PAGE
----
Wisconsin Gov. Tony Evers signed an executive order Monday to withdraw all of his state’s National Guard troops from the U.S. southern border with Mexico. Wisconsin troops have been stationed in Arizona since last June. Currently, 112 soldiers are working as part of border security.

Evers, a Democrat, exercised his authority as commander-in-chief of his state’s National Guard to revoke the order to send the militia to the southern border by former Gov. Scott Walker, a Republican.

According to the Evers executive order, President Donald Trump issued a memo in April 2018 directing the Secretary of Defense to support Homeland Security (DHS) in border protection. The Department of Defense then approved Title 32 status for National Guard units in the southern border states to provide extra security to support the DHS effort.

Then-Gov. Walker sent troops to the border on June 21, 2018, when Arizona requested the extra troops, according to the Associated Press.

The U.S. government went into a partial shutdown on Dec. 22, 2018, when Republicans and Democrats in Congress couldn’t agree upon a temporary spending bill that would fund  Trump’s proposed $5.7 billion border wall. Once the government reopened, a bipartisan committee hashed out an agreement that included less than a quarter of Trump’s wish, and the president declared a national emergency to obtain funding for his barrier.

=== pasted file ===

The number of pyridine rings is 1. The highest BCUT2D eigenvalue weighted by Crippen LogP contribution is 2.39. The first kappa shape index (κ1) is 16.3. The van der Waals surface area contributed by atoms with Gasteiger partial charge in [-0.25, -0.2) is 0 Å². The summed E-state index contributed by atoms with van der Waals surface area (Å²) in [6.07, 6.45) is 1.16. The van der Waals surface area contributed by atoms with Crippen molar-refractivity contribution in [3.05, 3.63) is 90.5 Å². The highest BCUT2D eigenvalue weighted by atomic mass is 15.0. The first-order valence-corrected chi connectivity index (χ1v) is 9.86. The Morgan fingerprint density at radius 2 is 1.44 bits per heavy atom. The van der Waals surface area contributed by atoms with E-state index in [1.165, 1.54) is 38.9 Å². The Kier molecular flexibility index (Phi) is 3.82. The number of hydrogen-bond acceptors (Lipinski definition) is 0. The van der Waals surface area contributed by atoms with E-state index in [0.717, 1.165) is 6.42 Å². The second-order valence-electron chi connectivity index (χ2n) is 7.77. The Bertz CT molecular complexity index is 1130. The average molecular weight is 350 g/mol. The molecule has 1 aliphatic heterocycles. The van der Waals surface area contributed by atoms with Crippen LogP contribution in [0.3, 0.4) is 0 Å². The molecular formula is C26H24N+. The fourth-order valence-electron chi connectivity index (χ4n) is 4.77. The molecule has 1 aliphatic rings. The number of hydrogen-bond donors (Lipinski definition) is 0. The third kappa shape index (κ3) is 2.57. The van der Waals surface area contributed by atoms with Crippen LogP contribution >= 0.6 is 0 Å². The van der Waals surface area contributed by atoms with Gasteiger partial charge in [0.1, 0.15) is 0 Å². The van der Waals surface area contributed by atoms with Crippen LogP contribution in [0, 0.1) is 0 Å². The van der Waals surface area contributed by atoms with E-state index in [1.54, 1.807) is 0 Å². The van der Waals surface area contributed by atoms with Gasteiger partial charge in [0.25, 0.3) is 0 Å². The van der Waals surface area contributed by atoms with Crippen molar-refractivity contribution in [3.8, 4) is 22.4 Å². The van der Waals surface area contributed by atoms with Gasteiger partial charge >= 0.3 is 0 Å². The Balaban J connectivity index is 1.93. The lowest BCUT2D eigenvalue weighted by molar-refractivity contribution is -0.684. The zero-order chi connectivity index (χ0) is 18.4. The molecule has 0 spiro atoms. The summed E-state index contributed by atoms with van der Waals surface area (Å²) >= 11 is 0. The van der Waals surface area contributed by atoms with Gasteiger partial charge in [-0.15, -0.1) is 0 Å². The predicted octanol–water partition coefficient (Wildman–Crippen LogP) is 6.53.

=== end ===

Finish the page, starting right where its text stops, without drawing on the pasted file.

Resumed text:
However, Evers said there’s no emergency on the southern border, which triggered his order to bring home the Wisconsin troops.

“There is simply not ample evidence to support the president’s contention of a national security crisis at our southwestern border. Therefore, there is no justification for the ongoing presence of Wisconsin National Guard personnel at the border,” Evers said.

Evers isn’t the first governor to bring home national guard troops from the border, as the governors of New Mexico and California both issued the same orders earlier this month, according to The Hill.

Though the president has been granted nearly $1.4 billion in border wall funding by Congress, Trump declared a national emergency. Sixteen states have filed a lawsuit against the White House, saying Trump’s declaration is a way to circumvent Congress.

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